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Utne Reader (also known as Utne) ( // UT-nee) is a digital digest that collects and reprints articles on politics, culture, and the environment, generally from alternative media sources including journals, newsletters, weeklies, zines, music, and DVDs.
The magazine's writers and editors contribute book, film, and music reviews and original articles that tend to focus on emerging cultural trends. The magazine's website produces ten blogs covering politics, environment, media, spirituality, science and technology, great writing, and the arts. The publication takes its name from founder Eric Utne."Utne" rhymes with the English word "chutney". Eric Utne's surname is ultimately derived from the Norwegian village of Utne, which loosely translates as "far out".
The magazine was founded in 1984by Eric Utne as the Utne Reader. Its tagline was "the best of the alternative press." For its first 20 years Jay Walljasper was editor; Julie Ristau was its publisher. During these years it was transformed "from a tiny New Age newsletter to a thick, ad-rich magazine with more than 300,000 subscribers." Utne chaired the magazine until the late 1990s, when his then-wife Nina Rothschild Utne took over. The magazine was headquartered in Minneapolis.
The cover logo was changed to simply Utne in 2003, continuing until 2006, with the subtitle, A Different Read on Life.
In 2006 the magazine was purchased by Ogden Publications, publishers of Grit , Mother Earth News , Natural Home , and other magazines.The earlier title Utne Reader was brought back, and the magazine returned to and refocused on its original mission to reprint "the best of the alternative press".
According to The New York Times , Utne Reader was a leader of the salon movement of the 1980s, devoted to debate on the issues of the day.Utne Reader was an early source of coverage of the mythopoetic men's movement when it first surfaced in the early 1990s.
The magazine bestows annual Utne Independent Press Awards, which honor alternative and independent magazines from around the world.Past winners include the Wilson Quarterly , In These Times , Virginia Quarterly Review , Mother Jones , Orion , High Country News , Gnosis and New Internationalist .
The American Prospect is a daily online and quarterly print American political and public policy magazine dedicated to American liberalism and progressivism. Based in Washington, D.C., The American Prospect says it aims "to advance liberal and progressive goals through reporting, analysis, and debate about today's realities and tomorrow's possibilities."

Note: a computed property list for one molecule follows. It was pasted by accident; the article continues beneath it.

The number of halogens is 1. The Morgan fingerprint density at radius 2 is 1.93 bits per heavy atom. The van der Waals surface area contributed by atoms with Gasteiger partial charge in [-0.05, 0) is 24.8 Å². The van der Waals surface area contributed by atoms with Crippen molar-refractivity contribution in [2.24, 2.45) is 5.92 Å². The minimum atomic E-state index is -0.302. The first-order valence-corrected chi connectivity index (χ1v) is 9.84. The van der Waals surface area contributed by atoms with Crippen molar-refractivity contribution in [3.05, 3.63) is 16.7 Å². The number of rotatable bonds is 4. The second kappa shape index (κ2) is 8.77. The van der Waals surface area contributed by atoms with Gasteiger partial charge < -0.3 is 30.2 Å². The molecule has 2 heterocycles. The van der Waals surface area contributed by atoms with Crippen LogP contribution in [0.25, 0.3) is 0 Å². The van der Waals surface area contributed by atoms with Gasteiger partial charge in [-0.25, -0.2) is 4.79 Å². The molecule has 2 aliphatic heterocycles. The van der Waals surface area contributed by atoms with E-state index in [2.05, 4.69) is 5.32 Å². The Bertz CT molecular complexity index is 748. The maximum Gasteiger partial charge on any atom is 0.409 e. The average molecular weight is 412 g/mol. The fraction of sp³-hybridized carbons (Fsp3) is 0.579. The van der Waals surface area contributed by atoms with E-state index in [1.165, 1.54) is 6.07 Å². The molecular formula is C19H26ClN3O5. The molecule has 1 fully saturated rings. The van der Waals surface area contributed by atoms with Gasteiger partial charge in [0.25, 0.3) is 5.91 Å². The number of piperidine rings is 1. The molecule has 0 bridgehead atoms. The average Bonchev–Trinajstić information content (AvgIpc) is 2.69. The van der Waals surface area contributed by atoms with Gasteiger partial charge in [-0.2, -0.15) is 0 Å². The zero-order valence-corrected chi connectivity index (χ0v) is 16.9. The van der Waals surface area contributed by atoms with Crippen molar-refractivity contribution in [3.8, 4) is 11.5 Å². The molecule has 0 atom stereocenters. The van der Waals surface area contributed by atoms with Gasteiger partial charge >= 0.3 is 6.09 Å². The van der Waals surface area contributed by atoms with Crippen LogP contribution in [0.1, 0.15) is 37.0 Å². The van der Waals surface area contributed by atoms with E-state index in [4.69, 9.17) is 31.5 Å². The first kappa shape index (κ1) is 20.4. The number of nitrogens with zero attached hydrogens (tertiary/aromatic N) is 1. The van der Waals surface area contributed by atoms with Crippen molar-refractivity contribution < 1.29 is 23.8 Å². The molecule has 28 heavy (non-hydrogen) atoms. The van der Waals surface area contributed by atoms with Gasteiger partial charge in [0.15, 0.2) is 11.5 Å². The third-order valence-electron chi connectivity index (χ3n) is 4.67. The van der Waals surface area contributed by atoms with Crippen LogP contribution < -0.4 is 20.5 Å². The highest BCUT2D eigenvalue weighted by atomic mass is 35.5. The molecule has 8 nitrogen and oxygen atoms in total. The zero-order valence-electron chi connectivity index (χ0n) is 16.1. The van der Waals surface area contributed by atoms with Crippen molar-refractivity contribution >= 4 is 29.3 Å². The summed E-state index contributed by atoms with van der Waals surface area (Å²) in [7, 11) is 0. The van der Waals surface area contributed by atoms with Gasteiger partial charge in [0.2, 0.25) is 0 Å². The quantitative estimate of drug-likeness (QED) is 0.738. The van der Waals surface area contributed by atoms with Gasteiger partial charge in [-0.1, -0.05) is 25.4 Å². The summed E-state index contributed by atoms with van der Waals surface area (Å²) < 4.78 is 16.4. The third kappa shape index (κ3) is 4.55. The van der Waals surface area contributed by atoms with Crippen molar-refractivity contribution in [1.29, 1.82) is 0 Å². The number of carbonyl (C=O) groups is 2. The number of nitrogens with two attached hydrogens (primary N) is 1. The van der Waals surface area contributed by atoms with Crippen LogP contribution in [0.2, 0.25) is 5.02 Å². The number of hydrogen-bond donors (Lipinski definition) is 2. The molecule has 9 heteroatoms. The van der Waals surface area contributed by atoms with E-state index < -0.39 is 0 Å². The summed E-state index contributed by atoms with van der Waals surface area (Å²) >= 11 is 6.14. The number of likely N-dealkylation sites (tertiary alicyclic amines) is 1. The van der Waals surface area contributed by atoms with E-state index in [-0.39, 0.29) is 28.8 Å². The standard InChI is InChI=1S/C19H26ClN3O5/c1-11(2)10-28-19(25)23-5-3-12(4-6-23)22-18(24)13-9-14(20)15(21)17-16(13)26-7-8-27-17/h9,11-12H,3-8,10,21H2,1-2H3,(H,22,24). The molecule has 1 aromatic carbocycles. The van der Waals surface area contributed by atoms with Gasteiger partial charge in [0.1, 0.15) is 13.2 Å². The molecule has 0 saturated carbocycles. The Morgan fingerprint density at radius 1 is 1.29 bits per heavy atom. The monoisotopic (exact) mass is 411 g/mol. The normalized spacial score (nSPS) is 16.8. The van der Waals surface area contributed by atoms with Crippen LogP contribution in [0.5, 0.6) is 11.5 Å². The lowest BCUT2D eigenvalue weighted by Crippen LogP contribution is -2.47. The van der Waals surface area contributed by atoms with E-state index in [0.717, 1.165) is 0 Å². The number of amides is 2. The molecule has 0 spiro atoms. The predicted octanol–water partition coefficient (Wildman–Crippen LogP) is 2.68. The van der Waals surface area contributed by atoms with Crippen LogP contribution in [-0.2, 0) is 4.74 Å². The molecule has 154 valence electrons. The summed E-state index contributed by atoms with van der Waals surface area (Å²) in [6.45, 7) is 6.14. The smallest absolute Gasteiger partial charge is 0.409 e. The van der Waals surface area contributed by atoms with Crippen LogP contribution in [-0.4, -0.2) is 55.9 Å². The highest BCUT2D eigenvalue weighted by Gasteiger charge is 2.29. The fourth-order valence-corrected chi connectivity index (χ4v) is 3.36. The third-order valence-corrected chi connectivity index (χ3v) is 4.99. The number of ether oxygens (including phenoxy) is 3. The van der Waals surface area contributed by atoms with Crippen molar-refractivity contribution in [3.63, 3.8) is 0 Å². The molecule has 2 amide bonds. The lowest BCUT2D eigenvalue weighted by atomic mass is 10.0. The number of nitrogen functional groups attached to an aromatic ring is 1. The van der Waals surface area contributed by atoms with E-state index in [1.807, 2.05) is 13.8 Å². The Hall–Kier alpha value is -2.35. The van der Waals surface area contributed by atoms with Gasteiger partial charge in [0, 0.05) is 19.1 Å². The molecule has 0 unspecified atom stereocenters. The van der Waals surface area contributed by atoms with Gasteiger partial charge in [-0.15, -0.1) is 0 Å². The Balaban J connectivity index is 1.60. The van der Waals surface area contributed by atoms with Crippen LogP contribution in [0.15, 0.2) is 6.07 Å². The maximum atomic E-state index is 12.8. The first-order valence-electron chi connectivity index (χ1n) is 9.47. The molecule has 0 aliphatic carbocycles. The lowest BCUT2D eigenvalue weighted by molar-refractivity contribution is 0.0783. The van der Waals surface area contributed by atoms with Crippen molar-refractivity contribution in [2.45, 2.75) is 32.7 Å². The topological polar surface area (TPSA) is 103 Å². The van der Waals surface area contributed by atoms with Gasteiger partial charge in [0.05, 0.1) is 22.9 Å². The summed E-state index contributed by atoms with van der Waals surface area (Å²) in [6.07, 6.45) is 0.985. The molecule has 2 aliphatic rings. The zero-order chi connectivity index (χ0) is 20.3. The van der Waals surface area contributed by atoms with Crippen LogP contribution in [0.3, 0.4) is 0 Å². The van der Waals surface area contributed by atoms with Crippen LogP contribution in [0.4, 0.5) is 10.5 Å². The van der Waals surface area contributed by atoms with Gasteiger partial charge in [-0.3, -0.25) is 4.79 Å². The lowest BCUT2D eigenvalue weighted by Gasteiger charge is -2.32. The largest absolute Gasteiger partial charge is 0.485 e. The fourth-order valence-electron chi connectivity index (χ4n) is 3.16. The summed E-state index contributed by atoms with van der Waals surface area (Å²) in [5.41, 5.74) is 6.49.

AlterNet is a left-leaning online news outlet. It was launched in 1998 by the Independent Media Institute. In 2018, the website was acquired by owners of The Raw Story.
Tricycle: The Buddhist Review is an independent, nonsectarian Buddhist quarterly that publishes Buddhist teachings, practices, and critique. "A beacon for Western Buddhists," the magazine has been recognized for its willingness to challenge established ideas within Buddhist communities and beyond. It is based in New York City.
Tikkun is a quarterly interfaith Jewish left-progressive magazine and website, published in the United States, that analyzes American and Israeli culture, politics, religion, and history in the English language. The magazine has consistently published the work of Israeli and Palestinian left-wing intellectuals, but also included book and music reviews, personal essays, and poetry. In 2006 and 2011, the magazine was awarded the Independent Press Award for Best Spiritual Coverage by Utne Reader for its analysis of the inability of many progressives to understand people's yearning for faith, and the American fundamentalists' political influence on the international conflict among religious zealots. The magazine was founded in 1986 by Michael Lerner and his then-wife Nan Fink Gefen. Since 2012, its publisher is Duke University Press. Beyt Tikkun Synagogue, led by Rabbi Michael Lerner, is loosely affiliated with Tikkun magazine. It describes itself as a "hallachic community bound by Jewish law".
MIT Technology Review is a magazine wholly owned by the Massachusetts Institute of Technology, and editorially independent of the university. It was founded in 1899 as The Technology Review, and was re-launched without "The" in its name on April 23, 1998 under then publisher R. Bruce Journey. In September 2005, it was changed, under its then editor-in-chief and publisher, Jason Pontin, to a form resembling the historical magazine.